Last summer, a flame war erupted on local parenting website DC Urban Moms and Dads. This particular battle didn’t involve one of those topics that reliably propel DCUM’s 8,000 or so daily users into anonymous online warfare—subjects like whether to stay at home or go back to work or whether moms who don’t breastfeed are forever damaging their children. Instead, this fight concerned the online message board’s name.
The issue: Should moms who live in suburbs be permitted onto a site with “DC” and “Urban” in its name?
Naturally, the discussion quickly devolved into a city-vs.-suburb brawl over commute times, school quality, and just who was cutting through whose neighborhood en route to work. The overall tone was worthy of DCUM’s progeny. “You people are stupid snobs,” one suburban defender snipped. “Excuse us for relocating to the area.”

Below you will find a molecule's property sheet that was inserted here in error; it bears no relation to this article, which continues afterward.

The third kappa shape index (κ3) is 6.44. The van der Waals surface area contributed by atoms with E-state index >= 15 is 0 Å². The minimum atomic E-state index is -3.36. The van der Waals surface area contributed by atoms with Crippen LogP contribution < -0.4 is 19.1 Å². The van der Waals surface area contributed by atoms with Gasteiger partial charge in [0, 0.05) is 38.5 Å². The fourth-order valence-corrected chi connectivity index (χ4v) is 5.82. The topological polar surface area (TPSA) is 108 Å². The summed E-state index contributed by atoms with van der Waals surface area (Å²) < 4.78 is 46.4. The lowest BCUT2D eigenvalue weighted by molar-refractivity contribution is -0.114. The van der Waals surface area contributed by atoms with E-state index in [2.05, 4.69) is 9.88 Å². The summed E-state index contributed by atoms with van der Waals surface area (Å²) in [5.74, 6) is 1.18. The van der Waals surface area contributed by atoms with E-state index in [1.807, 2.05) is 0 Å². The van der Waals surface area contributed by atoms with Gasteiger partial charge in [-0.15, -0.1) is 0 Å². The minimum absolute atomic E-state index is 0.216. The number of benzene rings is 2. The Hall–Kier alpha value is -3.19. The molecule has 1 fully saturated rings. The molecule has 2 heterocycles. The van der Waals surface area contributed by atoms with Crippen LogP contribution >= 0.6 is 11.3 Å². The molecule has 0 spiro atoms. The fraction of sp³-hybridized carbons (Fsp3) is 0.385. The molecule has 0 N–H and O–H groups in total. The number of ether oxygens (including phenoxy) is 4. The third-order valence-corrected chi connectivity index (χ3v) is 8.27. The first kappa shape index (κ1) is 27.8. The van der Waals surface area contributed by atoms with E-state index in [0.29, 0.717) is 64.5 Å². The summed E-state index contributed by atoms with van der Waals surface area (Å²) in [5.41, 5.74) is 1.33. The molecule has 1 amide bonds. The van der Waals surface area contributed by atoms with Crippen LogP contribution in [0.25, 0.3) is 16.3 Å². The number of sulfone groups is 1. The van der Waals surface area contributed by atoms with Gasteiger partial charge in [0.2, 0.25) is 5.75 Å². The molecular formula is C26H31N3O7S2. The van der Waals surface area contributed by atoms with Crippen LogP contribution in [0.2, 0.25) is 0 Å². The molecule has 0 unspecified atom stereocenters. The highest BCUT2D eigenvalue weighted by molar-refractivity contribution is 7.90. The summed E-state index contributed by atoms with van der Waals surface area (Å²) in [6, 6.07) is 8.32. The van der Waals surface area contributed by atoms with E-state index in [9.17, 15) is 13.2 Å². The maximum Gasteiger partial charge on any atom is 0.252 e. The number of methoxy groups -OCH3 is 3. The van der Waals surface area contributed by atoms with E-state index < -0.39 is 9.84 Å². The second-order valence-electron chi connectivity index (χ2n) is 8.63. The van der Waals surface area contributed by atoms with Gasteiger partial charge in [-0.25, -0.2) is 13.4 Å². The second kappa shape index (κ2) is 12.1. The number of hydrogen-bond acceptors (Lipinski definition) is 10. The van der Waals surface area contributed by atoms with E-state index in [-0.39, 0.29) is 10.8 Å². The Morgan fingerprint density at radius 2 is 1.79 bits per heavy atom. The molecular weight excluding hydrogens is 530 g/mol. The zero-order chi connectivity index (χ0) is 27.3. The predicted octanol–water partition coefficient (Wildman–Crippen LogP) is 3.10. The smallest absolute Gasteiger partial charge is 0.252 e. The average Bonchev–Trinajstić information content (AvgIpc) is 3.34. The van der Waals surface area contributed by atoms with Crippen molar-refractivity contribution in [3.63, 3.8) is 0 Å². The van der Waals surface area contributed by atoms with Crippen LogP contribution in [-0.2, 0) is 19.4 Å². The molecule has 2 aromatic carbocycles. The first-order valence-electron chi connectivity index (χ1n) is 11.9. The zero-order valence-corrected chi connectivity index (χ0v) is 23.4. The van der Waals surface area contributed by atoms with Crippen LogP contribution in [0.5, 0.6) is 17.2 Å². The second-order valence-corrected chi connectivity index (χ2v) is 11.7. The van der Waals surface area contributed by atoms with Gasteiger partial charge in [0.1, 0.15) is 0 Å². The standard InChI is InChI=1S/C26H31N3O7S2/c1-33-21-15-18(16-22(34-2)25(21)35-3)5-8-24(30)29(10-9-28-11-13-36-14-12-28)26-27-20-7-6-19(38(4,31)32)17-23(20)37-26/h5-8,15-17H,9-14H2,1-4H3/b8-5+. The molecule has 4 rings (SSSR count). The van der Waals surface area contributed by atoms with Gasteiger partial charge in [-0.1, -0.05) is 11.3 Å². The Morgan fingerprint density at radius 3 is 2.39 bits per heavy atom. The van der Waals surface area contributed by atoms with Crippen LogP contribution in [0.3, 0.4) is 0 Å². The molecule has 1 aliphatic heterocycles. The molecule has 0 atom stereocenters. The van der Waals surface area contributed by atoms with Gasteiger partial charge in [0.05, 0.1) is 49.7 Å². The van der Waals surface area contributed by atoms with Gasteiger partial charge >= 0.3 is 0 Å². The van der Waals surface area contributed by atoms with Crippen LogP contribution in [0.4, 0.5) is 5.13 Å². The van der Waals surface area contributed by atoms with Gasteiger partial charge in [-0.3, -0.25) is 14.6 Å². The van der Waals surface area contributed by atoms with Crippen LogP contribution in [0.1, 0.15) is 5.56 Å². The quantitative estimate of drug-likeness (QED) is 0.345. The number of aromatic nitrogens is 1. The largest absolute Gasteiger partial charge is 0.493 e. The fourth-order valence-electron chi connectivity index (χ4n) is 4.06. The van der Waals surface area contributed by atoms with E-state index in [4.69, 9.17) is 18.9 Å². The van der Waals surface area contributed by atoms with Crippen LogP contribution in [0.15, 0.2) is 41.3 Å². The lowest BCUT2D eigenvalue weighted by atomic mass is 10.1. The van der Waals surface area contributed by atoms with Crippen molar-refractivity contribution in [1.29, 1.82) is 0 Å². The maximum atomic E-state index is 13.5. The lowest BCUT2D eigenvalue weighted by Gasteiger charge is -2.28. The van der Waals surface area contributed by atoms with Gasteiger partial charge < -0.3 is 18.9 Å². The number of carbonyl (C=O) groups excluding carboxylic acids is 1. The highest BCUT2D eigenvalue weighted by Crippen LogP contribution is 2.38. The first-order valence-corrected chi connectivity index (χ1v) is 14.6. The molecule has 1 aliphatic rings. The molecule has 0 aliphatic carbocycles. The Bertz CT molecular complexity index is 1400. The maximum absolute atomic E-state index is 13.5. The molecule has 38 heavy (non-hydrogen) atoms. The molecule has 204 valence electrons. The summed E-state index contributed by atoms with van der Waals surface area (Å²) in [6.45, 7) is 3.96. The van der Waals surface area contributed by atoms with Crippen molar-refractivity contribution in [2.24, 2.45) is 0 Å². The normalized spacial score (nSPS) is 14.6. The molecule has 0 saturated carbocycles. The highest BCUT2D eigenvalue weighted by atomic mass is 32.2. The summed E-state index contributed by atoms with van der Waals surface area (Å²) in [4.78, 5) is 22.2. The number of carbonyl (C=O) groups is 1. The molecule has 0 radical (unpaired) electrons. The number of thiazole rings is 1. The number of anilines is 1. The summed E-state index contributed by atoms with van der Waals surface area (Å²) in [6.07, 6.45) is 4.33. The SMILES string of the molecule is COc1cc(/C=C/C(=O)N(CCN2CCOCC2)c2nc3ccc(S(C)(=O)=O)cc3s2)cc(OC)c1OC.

“Sorry I can afford to live in 20016,” another retorted, referencing the ZIP code that spans many Upper Northwest neighborhoods.
Still another mocked the site’s audience with an ode to “the gritty streets of Tenleytown,” that buzzing neighborhood of art, innovation, and a nearby Cheesecake Factory.
The sarcasm didn’t faze the site’s stalwarts, who chalked it up to jealousy among those unable to afford Ward 3. “There’s no reason to be unkind to those less fortunate,” one commenter said.
Income is a major source of fascination on DCUM. And income-related mockery is like a match to gasoline. “You DC bitches are priceless,” said one poster from Northern Virginia. Not that this poster was—God forbid—poor. She wrote that she had a household income of $600,000 and a $1.7 million home. She was happy that said home was far from DCUM’s bailiwick: “Glad not to be around that anymore. Not good for the kids.”